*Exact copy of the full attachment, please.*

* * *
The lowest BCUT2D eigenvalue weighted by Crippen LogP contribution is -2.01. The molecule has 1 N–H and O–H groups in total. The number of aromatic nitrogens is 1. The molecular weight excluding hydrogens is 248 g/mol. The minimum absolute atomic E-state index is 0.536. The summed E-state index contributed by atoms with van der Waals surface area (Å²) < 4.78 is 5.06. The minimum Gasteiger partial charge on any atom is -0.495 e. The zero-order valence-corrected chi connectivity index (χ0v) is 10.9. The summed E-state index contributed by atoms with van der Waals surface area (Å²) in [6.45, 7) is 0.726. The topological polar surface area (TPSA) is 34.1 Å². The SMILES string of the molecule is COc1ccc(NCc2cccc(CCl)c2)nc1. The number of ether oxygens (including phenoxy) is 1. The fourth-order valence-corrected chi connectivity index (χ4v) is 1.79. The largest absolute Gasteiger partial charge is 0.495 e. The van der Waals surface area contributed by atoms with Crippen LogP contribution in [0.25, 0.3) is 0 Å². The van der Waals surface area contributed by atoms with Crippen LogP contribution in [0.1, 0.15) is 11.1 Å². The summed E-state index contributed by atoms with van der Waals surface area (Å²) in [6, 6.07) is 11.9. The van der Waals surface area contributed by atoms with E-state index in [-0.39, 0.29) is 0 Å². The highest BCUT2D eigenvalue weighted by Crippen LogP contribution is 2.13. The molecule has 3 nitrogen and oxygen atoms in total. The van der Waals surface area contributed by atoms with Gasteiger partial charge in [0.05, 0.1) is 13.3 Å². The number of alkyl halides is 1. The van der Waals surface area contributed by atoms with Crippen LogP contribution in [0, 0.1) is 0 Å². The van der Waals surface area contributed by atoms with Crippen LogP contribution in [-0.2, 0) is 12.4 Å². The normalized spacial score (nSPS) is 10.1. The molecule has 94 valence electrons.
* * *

The lowest BCUT2D eigenvalue weighted by Crippen LogP contribution is -2.01. The molecule has 1 N–H and O–H groups in total. The number of aromatic nitrogens is 1. The molecular weight excluding hydrogens is 248 g/mol. The minimum absolute atomic E-state index is 0.536. The summed E-state index contributed by atoms with van der Waals surface area (Å²) < 4.78 is 5.06. The minimum Gasteiger partial charge on any atom is -0.495 e. The zero-order valence-corrected chi connectivity index (χ0v) is 10.9. The summed E-state index contributed by atoms with van der Waals surface area (Å²) in [6.45, 7) is 0.726. The topological polar surface area (TPSA) is 34.1 Å². The SMILES string of the molecule is COc1ccc(NCc2cccc(CCl)c2)nc1. The number of ether oxygens (including phenoxy) is 1. The fourth-order valence-corrected chi connectivity index (χ4v) is 1.79. The largest absolute Gasteiger partial charge is 0.495 e. The van der Waals surface area contributed by atoms with Crippen LogP contribution in [0.25, 0.3) is 0 Å². The van der Waals surface area contributed by atoms with Crippen LogP contribution in [0.1, 0.15) is 11.1 Å². The summed E-state index contributed by atoms with van der Waals surface area (Å²) in [6, 6.07) is 11.9. The van der Waals surface area contributed by atoms with E-state index in [-0.39, 0.29) is 0 Å². The highest BCUT2D eigenvalue weighted by Crippen LogP contribution is 2.13. The molecule has 3 nitrogen and oxygen atoms in total. The van der Waals surface area contributed by atoms with Gasteiger partial charge in [0.05, 0.1) is 13.3 Å². The number of alkyl halides is 1. The van der Waals surface area contributed by atoms with Crippen LogP contribution in [0, 0.1) is 0 Å². The van der Waals surface area contributed by atoms with Crippen LogP contribution in [-0.2, 0) is 12.4 Å². The normalized spacial score (nSPS) is 10.1. The molecule has 94 valence electrons.